Thursday, May 2, 2013

Resource Library: Linen

 Linen has been around since the days of the Neolithic Lake Dwellers. Linen is still being used by fabric designers, fashion experts and worn by women and men today.


Linen is a natural fiber that can be made out of flax, hemp, and jute. It can be a great  material on its own or blended with different fibers, commonly rayon. Rayon can give linen a luxurious appearance and can decrease wrinkles.

Flax
Its native country is unknown but it has traveled west and northward into Europe. Flax grows as a vivid green plant crowned with a pale blue flower. Ireland is known as the country with the best flax rising process and production of Flax-Linen.




Hemp
Years ago linen was made of Hemp, an annual original from India. However this fiber is too strong and harsh which makes it difficult to spin into small sizes of yarn. Hemp's spinning process requires more time and machinery than flax, which decreases its popularity.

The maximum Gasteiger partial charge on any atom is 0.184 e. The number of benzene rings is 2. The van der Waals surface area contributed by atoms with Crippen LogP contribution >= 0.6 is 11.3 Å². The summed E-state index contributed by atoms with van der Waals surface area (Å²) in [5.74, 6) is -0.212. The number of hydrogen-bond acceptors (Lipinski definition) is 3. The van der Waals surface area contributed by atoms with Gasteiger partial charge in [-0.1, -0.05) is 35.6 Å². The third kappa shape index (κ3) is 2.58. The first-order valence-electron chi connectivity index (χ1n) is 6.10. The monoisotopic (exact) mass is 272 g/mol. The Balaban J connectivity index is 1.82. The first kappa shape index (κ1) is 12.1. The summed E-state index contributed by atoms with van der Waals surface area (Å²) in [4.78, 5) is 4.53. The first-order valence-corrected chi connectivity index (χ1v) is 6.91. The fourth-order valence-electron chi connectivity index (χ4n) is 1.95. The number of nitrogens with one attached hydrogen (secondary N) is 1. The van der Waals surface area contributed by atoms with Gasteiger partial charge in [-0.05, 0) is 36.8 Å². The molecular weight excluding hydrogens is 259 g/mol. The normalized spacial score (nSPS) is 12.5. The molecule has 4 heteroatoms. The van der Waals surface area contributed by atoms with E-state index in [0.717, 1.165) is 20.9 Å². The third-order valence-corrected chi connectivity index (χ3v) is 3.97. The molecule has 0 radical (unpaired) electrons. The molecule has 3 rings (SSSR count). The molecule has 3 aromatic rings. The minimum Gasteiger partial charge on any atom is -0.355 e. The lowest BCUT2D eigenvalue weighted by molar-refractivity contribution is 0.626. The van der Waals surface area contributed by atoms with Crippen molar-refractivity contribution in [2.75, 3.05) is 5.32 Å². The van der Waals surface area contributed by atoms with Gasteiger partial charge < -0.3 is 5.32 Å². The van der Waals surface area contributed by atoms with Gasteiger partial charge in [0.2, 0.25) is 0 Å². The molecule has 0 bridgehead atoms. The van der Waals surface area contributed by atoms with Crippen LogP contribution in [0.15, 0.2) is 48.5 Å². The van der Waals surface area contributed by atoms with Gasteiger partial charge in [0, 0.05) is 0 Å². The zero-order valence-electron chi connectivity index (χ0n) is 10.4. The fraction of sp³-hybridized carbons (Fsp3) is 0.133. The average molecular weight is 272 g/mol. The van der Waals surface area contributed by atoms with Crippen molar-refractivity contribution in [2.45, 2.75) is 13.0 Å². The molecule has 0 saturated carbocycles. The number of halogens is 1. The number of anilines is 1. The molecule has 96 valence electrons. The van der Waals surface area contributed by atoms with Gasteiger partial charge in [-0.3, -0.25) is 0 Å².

Jute
Jute can be used as a substitute for Flax in the production of Linen. Jute is common in India. The fibers of Jute do not subdivide into microfibers as Flax does. They are very hard and dry and lack moisture. Therefore it requires an extensive process to make into spinning fibers. Flax is definitively the most advantaged plant providing the highest standard of fibers suitable for soft, lustrous and finest Linens.



Weaving Linen
Linen is mainly made in a plain weave. It's beautiful small, random, cross and lengthwise slubs are part of its charm. It has a natural shine, not the prism, crystal shine of silk but a shine produced on the surface of its fibers. It does not nap, keeps its body.
Linen is very easy to cut and sew. Perfect for tailoring, into fine exquisite suits in all kind of weights.

 Linen is also suitable for lightweight clothing.

Linen has been made in a satin  and twill weaves being these not as common and used as the plain weave. It can be also be worked into jacquard looms producing, jacquard and damask fabrics.

Shop some of our linens: here!

~Gabby~

Bibliography:
- Linen, National Flax Fiber Co.
- Linen, Alfred Stewart Moore, M. Text. Inst.

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